Distichia is hair or cilia growing from meibomian gland ducts at the eyelid margin. They can be common and do not always require treatment. Growth of such hairs in an abnormal direction can cause corneal irritation and even ulceration, especially when multiple hairs are involved. Clinical signs include blepharospasm, epiphora, and recurring corneal irritation and ulceration that often go unresolved with medical therapy. Removing such offending hairs permanently requires complete destruction of the originating follicle to prevent regrowth; as noted at the top of this article, plucking them will still see their recurrence.[1]

    A surgical wedge resection with a scalpel blade will remove the hair, but much more refined methods now exist. When compared to cryotherapy and electroepilation options, CO2 laser surgery is perhaps the most versatile option for a general practitioner to possess, as it also can be applied to a wide variety of other surgical cases. CO2 laser surgery for distichia removal employs the seldom-used exposure called Single Pulse, a single timed burst of laser energy of which usually only one or two are necessary to achieve this surgical goal. It is a quick, precise, and satisfying method for distichia removal, an often curative procedure that offers the patient immediate relief and with minimal inflammation, hemorrhage, and scarring.[1]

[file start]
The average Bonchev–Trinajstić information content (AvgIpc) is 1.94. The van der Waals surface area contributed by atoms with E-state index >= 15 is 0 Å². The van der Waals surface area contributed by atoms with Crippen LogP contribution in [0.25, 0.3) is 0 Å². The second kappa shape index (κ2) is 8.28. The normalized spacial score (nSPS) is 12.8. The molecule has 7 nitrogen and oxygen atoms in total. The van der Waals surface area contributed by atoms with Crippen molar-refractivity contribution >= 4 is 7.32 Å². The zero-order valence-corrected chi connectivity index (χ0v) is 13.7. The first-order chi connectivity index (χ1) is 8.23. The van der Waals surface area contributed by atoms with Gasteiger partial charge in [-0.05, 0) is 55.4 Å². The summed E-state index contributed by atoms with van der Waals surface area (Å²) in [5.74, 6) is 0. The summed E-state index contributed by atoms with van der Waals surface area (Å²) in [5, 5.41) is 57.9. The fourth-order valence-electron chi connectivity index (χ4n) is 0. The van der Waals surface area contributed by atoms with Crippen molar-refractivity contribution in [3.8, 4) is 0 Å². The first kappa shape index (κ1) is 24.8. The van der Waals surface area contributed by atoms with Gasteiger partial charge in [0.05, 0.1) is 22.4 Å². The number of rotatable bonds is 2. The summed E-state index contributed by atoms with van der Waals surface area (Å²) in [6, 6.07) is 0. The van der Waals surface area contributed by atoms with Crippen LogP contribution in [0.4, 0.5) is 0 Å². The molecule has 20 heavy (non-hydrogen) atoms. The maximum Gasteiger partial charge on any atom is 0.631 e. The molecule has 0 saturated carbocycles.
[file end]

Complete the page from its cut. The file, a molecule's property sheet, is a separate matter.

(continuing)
As with other cases utilizing laser surgery of the eyelids, this procedure involves general anesthesia. It is important to place the handpiece tip perpendicular and as close as possible to the hair follicle. The hair itself should NOT be inserted into the handpiece tip, as this could damage or otherwise compromise the tip itself. Petroleum-based ocular lubricants can present a fire hazard when performing any laser eyelid surgery and should be avoided. Moist gauze or commercial eye shields are required to protect the cornea from direct and indirect laser energy. Incomplete removal may result in recurrence within four to six weeks.[1]